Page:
Autonomic efferents affect intake of imbalanced amino acid diets by rats Academic Article uri icon

abstract

  • An anorectic response occurs following ingestion of imbalanced amino acid (IMB) diets. There are three phases to this response: 1, recognition of the IMB diet; 2, conditioned development of an aversion to the IMB diet; and 3, adaptation. Blockade of peripheral serotonin-3 (5-HT3) receptors or vagotomy attenuates Phase 2 of the anorectic response. We investigated whether sympathetic efferents interact with the ventral gastric branch (VGB), by cutting it (X), or with the 5-HT3 receptor in these responses. First, VGBX and sham-operated (SHAM) groups were injected with vehicle or phenoxybenzamine (alpha-blocker), or nadolol (beta-blocker) before introducing the IMB diet. At 3 h suppression of the IMB diet ingestion was unchanged, showing no sympathetic efferent effect on Phase 1. Intake of the IMB diet increased 12-24 h later only in the SHAM+phenoxybenzamine group, so the VGB was necessary for alpha-blockade to enhance IMB diet intake during Phase 2 or possibly Phase 3. On days 2-5, intakes by the SHAM+phenoxybenzamine, VGBX+phenoxybenzamine and VGBX+nadolol groups were elevated. Therefore, alpha-blockade enhanced adaptation alone, but VGBX was necessary for beta-receptor blockade to augment Phase 3 adaptation. Both sympathetic efferents and the VGB are involved in Phases 2-3. Second, rats received vehicle or nadolol or scopolamine (nonselective muscarinic blocker) or pirenzepine (muscarinic M-1 receptor blocker),w+/-tropisetron (5-HT3 blocker). Pirenzepine attenuated the tropisetron effect between 6-9 h, but then pirenzepine and nadolol enhanced the tropisetron effect between 9-12 h. Scopolamine attenuated the tropisetron effect between 9-12 h. While neither experiment showed effects during the recognition phase, the autonomic and serotonergic systems interact in the learned and adaptive responses to IMB diets.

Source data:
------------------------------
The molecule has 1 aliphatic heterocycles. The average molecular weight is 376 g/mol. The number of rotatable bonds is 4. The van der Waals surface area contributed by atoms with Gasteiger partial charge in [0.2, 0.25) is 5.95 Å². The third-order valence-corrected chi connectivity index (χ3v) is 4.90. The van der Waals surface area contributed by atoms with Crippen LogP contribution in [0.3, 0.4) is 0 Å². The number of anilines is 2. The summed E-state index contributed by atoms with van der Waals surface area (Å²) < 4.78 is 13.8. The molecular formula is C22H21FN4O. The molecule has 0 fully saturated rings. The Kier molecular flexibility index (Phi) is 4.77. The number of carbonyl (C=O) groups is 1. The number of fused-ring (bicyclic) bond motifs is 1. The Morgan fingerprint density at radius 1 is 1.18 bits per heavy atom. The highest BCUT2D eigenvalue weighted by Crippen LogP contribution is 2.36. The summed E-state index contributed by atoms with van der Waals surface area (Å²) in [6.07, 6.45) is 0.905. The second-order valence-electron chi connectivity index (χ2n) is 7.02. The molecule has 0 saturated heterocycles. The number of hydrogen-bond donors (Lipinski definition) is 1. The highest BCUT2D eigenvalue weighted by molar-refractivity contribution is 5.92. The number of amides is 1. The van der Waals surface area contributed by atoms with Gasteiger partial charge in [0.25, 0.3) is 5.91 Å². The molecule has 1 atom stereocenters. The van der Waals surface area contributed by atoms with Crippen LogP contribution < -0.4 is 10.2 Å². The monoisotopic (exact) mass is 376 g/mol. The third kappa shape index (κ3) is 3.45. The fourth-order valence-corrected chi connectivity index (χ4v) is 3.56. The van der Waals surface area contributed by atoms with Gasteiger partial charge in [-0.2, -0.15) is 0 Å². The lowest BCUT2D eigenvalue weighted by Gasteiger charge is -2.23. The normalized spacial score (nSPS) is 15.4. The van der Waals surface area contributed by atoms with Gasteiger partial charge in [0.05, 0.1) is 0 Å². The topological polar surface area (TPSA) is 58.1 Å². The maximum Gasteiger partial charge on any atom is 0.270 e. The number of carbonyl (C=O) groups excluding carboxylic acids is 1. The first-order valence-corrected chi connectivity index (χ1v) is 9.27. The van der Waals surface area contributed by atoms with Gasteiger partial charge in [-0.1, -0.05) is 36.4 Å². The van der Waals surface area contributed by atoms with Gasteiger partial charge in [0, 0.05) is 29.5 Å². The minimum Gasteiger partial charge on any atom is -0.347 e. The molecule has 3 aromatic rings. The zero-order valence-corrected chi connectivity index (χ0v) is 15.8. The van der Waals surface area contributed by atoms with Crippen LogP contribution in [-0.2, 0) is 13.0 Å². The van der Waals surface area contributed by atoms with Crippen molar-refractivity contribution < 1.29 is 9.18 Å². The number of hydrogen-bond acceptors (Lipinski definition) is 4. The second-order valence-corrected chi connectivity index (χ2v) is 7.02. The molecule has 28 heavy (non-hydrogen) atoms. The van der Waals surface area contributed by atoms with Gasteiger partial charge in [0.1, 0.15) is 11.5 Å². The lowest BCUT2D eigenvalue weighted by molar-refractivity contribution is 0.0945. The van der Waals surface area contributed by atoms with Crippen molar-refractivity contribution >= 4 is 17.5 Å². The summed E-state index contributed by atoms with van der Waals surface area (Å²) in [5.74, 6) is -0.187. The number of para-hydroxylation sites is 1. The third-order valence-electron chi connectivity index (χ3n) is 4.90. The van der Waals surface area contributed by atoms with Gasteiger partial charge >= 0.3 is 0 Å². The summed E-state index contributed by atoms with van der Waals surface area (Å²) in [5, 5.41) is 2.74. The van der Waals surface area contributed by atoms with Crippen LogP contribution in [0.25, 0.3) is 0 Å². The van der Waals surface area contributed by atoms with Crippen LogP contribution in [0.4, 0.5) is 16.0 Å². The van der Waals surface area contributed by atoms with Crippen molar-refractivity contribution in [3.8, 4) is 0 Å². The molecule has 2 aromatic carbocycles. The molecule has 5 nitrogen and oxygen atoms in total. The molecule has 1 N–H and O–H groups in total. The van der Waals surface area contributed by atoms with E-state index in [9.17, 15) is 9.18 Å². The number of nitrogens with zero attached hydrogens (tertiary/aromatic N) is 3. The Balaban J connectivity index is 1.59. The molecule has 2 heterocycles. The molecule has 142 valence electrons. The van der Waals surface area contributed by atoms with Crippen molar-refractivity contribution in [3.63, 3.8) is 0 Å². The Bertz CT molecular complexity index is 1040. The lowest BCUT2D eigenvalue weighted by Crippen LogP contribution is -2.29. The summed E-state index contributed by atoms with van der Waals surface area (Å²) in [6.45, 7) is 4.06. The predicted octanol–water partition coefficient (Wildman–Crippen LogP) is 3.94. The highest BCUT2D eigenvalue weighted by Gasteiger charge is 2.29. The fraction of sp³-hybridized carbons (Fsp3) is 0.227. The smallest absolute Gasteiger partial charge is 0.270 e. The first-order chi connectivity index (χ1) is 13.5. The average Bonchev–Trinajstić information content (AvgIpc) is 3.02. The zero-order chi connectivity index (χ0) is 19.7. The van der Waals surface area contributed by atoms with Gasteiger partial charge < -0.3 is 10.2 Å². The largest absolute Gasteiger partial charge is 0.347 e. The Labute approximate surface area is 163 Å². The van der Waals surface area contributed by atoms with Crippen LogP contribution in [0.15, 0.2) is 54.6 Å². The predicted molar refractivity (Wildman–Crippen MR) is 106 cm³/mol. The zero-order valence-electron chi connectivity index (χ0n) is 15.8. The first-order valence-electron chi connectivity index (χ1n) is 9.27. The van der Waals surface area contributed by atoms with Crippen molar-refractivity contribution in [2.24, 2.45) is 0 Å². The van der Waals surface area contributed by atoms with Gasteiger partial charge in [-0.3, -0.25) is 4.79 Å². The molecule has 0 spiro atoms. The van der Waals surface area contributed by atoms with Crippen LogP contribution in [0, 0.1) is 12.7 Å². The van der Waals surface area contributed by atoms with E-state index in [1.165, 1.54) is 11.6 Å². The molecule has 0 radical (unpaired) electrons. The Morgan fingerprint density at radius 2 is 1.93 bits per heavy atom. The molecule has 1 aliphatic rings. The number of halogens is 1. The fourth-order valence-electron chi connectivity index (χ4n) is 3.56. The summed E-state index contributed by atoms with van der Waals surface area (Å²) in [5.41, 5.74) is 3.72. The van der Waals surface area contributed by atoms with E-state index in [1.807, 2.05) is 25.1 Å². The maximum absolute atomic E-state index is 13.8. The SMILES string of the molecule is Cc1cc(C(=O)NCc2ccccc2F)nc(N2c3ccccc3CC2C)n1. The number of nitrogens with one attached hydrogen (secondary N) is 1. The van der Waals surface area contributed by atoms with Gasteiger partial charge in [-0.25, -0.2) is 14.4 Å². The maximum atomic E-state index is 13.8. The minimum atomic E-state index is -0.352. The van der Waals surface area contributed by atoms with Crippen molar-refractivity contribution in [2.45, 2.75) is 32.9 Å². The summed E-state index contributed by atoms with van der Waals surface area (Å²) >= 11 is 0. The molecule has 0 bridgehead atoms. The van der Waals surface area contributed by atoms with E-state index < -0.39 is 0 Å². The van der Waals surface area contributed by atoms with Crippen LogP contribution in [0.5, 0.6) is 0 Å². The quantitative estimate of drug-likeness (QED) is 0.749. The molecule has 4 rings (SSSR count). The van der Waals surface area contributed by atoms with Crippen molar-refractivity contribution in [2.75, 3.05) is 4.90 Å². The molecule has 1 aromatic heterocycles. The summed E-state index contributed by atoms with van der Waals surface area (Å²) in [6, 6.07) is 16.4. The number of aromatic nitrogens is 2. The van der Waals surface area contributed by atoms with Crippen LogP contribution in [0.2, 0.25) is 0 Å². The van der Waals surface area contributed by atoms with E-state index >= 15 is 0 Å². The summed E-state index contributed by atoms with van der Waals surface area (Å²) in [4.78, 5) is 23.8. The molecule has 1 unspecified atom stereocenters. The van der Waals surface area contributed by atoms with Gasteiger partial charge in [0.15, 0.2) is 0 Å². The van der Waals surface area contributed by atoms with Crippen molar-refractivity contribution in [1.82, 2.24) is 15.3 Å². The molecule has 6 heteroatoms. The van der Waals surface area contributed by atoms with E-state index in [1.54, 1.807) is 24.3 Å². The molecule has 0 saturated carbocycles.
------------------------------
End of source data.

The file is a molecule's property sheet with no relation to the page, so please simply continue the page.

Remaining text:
author list (cited authors)

  • Bellinger, L. L., Williams, F. E., Lucente, J., Pavelka, J., Dixon, K. D., & Gietzen, D. W.

citation count

  • 7

publication date

  • April 2005